Saturday, March 25, 2023

While Shavuot may be the shortest of the three pilgrimage festivals, like Pesach and Suc­coth, it has a large number of venerable cus­toms, such as staying awake until dawn to study Torah, serving dairy foods at the Yom Tov meals, and decorating homes and syn­agogues with lots and lots of flowers. This Shavuot, why not enhance your holiday ta­ble with a type of wine that will complement some of these customs; it’s a wine that has a floral color, and goes great with dairy cuisine. That wine would be a rosé.

Rosé (pronounced roe-ZAY) is a term used to describe wines in the color spectrum be­tween red and white, from faint pink to dark rose. While occasionally made from a blend of red and white grapes, rosé is usually made only from the juice of red grapes, which was allowed only limited contact with the grape skins after the grapes were crushed. Grape juice is always clear, even when it comes from red grapes. The color of a wine comes from the grape skins, and the less time a juice spends in contact with the skins, the lighter in color will be the wine it produces.

In recent years a handful of crisp, refresh­ing kosher rosés have come to market, but unfortunately these wines have not tend­ed to sell well. According Jeff Morgan, noted winemaker, and author of multiple books on food and wine, including Rosé: A Guide to the World’s Most Versatile Wine (Chronicle Books, 2005) and whose first kosher cookbook is scheduled to be released next year, this is be­cause “semi-sweet blush wines have been the norm in America for rosés since World War II, and for this reason many serious wine drink­ers disdain all rosés. In the same manner, many serious wine drinkers disdain all kosher wines because of the ‘traditional’ syrupy, Con­cord-grape wines that had at one time been the norm for kosher wines.”

Regardless of its lack of popularity, rosé remains a great springtime and sum­mertime wine, and in preparation for Sha­vuot we tasted seven kosher rosés. The re­sults of the tasting were varied; while a few wines were barely potable, the ma­jority were truly enjoyable. Most of these wines were produced in small quantities, are not well distributed, and can be hard to find. The only wine store in Bergen County we found that currently has any kosher rosés in stock is FillerUp Kosher Wine (174 West Englewood Ave, Teaneck, [201] 862-1700).

Capcanes, Peraj Petita Rosat, 2013: One of the best wines in the tasting, this rosé was made of a blend of 60% Garnacha (Grenache), 15% Tempranillo, 15% Merlot, and 10% Syrah grapes grown in the Mont­sant region of Spain. It is a dry, dark-rose colored, light-to-medium bodied wine that has a fruity bouquet of cherries, peaches, and strawberries with a nice floral over­tone. Look for flavors of cherries, orang­es, strawberries, and nectarines. Crisp and well balanced, this rosé would be a great choice to serve with savory cheese dish­es or pasta in cream-based sauces. Drink within the next year. Score B+ $19.00.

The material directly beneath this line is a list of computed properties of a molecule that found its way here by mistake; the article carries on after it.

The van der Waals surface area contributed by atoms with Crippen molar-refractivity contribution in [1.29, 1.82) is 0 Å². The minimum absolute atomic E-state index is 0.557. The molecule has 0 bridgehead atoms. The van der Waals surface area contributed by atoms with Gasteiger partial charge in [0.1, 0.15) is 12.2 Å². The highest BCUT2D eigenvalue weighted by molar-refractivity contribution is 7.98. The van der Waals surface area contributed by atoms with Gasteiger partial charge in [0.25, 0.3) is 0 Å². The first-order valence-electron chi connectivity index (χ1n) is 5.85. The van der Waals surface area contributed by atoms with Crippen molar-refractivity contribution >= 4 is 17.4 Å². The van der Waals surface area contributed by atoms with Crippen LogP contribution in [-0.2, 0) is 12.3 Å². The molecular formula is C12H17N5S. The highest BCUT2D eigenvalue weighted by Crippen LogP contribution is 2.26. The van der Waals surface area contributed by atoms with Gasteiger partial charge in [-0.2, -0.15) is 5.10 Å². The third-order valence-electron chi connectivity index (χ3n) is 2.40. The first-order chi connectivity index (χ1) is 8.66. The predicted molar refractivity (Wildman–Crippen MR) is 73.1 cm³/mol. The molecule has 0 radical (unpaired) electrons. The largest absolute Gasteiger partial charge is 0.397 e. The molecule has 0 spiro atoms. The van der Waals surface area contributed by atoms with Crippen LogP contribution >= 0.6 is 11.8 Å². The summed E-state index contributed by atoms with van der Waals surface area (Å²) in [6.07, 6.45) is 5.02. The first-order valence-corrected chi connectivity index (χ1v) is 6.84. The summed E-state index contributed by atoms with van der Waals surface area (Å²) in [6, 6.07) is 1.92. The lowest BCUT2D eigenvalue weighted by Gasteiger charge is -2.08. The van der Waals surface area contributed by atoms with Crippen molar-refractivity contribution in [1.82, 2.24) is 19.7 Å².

Domaine Netofa, Basse Galilee Rosé, 2013: France’s Rhône valley has historical­ly produced some of the world’s best rosé wines (they were a favorite of Louis XIV) and Domaine Netofa—which since opening in 2009 has become known for producing good Rhône-style wines in Israel’s lower-Galilee— has created a lovely Rhône-like rosé. This light bodied, pale-rose colored blend of Syrah and Mourvèdre, has flavors and aromas of pears, strawberries, watermelons, Bing cherries, and Meyer lemons. Well structured, with a bracing acidity, this wine would go well with smoked fish and smoked meats. Drink within the next eighteen months. Score B+ $18.00.

Recanati Rosé, 2013: Also very good, this crisp, dry, light-bodied, dark-rose-color­ed wine was made from a blend of 70% Barbara and 30% Merlot grapes that were grown in the upper-Galilee. Look for fla­vors and aromas of cherries, watermelons, and raspberries, with a nice level of acid. This rosé would be a great choice to serve with grilled or poached salmon, as well as with grilled chicken breasts. Best within the next nine months. Score B+ $15.60.

Tulip, White Franc, 2012: Perhaps the most unique wine in the tasting, this bronzy-peach colored, light-to-medium bodied, off-dry wine was made from a blend of 65% Cabernet Franc and 35% Sauvignon Blanc. The wine has a full bouquet, redolent of strawberries, apples, or­anges, and lychees, while the flavor is grapy, with elements of strawberries, apples, and ba­nanas. Look for a hint of allspice on the finish. A good choice to serve with cheese blintzes, this wine should be consumed within the next year. Score B/B+ $19.00.

Most rosés are made to be drunk young, so avoid wines that are more than one or two years old. Always serve rosé well chilled. As you start to plan your yom tov meals, think about including a bottle or two of rosé. You won’t re­gret it.

Please note: Wines are scored on an “A”– ”F” scale where “A” is excellent, “B” is good, “C” is flawed, “D” is very flawed, and “F” is undrinkable. Prices listed are the prices at the retailer mentioned.

By Gamliel Kronemer

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